You may have heard of accreditation for the institution or program at which you teach. Here are answers to some of your most frequently-asked questions about accreditation.
What is educational accreditation?
Educational accreditation is a quality assurance measurement that is given after an external body evaluates the services and operations of educational institutions or programs. If the appropriate standards are met, the agency grants the institution accredited status. Importantly, no educational institution in the U.S. is required to seek accreditation, but recognized benefits of accreditation have led most schools to seek the status.
What’s the difference between regional and professional accreditation?
The major difference between regional and professional accreditation is the type of institution or program to which each is awarded. Most post-secondary institutions are accredited by a regional accrediting commission, which are given to an entire institution. On the other hand, some specialized accrediting agencies give accreditation to specialized or vocational institutions or programs, like professional schools.
What do accrediting agencies do?
- Standards (the accreditor establishes standards for accreditation);
- Self-study (the institution or program seeking accreditation prepares a self-evaluation report that measures its performance against the standards created;)
- On-site evaluation (a team of peers selected by the accreditor reviews the institution on-site to determine if the applicant meets the standards;)
- Decision and publication (the accreditor grants accreditation and lists the applicant in an official publication with other accredited institutions or program;)
- Monitoring (the accreditor monitors each institution or program to verify it continues to meet the standards);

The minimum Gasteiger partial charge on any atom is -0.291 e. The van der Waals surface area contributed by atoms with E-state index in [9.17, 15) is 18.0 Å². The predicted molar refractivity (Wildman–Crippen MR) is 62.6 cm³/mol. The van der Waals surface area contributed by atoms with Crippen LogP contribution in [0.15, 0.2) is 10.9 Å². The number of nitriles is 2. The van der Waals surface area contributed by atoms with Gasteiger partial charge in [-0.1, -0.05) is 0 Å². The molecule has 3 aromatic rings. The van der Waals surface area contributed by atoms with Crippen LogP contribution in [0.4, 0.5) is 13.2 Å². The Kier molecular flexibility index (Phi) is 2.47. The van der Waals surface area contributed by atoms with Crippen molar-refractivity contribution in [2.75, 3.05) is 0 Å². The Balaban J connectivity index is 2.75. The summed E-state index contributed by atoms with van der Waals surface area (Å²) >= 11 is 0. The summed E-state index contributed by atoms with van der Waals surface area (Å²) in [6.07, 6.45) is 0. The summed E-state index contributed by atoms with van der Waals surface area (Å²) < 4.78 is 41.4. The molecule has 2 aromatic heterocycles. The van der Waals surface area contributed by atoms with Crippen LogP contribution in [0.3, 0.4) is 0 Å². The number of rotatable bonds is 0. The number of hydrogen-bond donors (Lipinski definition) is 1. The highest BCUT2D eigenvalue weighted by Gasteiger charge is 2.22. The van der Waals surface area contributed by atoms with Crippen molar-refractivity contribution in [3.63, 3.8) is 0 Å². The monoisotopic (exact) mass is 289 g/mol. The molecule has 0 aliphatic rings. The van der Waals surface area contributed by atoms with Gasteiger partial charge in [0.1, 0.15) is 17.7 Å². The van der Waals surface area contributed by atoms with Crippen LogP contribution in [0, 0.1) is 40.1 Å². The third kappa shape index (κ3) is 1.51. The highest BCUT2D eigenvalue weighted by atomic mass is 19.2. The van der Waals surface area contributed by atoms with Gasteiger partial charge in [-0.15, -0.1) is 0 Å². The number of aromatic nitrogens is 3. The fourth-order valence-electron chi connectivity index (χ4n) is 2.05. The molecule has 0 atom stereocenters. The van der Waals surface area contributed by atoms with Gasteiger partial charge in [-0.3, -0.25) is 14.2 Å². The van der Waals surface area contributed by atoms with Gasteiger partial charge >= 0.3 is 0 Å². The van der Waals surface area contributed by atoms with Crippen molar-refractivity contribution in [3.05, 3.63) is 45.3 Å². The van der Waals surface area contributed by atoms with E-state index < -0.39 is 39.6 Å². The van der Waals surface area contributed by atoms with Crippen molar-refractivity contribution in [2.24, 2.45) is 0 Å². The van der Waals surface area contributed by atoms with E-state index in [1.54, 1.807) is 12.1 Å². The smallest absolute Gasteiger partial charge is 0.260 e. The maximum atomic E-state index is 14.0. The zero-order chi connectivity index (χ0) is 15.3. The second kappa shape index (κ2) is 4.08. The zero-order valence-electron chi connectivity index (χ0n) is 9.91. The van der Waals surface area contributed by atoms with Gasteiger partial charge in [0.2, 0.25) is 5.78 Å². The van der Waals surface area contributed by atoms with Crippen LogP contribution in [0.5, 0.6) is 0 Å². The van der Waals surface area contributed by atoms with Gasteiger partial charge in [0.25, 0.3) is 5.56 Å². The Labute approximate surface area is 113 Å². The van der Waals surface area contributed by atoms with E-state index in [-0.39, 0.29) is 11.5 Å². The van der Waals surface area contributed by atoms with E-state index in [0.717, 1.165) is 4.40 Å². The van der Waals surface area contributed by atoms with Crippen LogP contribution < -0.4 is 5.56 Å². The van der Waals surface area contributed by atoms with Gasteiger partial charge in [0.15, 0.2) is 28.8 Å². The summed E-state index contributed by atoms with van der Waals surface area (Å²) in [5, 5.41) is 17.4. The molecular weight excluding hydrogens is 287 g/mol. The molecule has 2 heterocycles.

- Reevaluation (the accreditor periodically reevaluates each institution or program to ascertain whether continuation of accreditation status is justified).
What do my credentials as an adjunct have to do with accreditation?
The regional accrediting agencies who accredit member schools in their regions typically have faculty hiring requirements; here is an example: all instructors, including adjuncts, must be qualified and must undergo routine performance evaluations; must receive necessary support, such as the materials needed to teach their classes; and must be given a voice in curriculum planning and other institutional decisions. Thus, your credentials as an adjunct mean that an institution might not receive accreditation if these conditions are not met fully.
How do accrediting agencies interact with the U.S. Department of Education?
The federal government relies upon accrediting agencies to determine quality delivery of service to students, and as a result, students are only able to obtain federal financial assistance (such as student loans or Pell Grants) if their institution has achieved the necessary accreditation status. The accreditation must be granted by an accreditation organization recognized by the USDE.
In addition, the USDE reviews the effectiveness of accrediting organizations, and its recognition is based on ten standards including attention to recruitment and admission practices, fiscal and administrative capacity and facilities, and success with respect to student achievement.
I’ve heard controversy about possible changes in accrediting. What’s the controversy all about?
Many are concerned by the conflict of interest that may exist in the accreditation system: accrediting agencies, who are paid by the institutions over which they exercise review, naturally rely upon institutions and programs for revenue, so some argue that this creates incentives for them to be lax in their application of standards. The U.S. Department of Education has threatened to limit, suspend, or terminate federal recognition of some accrediting commissions, given non-compliance with federal regulations. Some view this as a broader trend of moving towards governmental accreditation, effectively putting accrediting agencies out of business.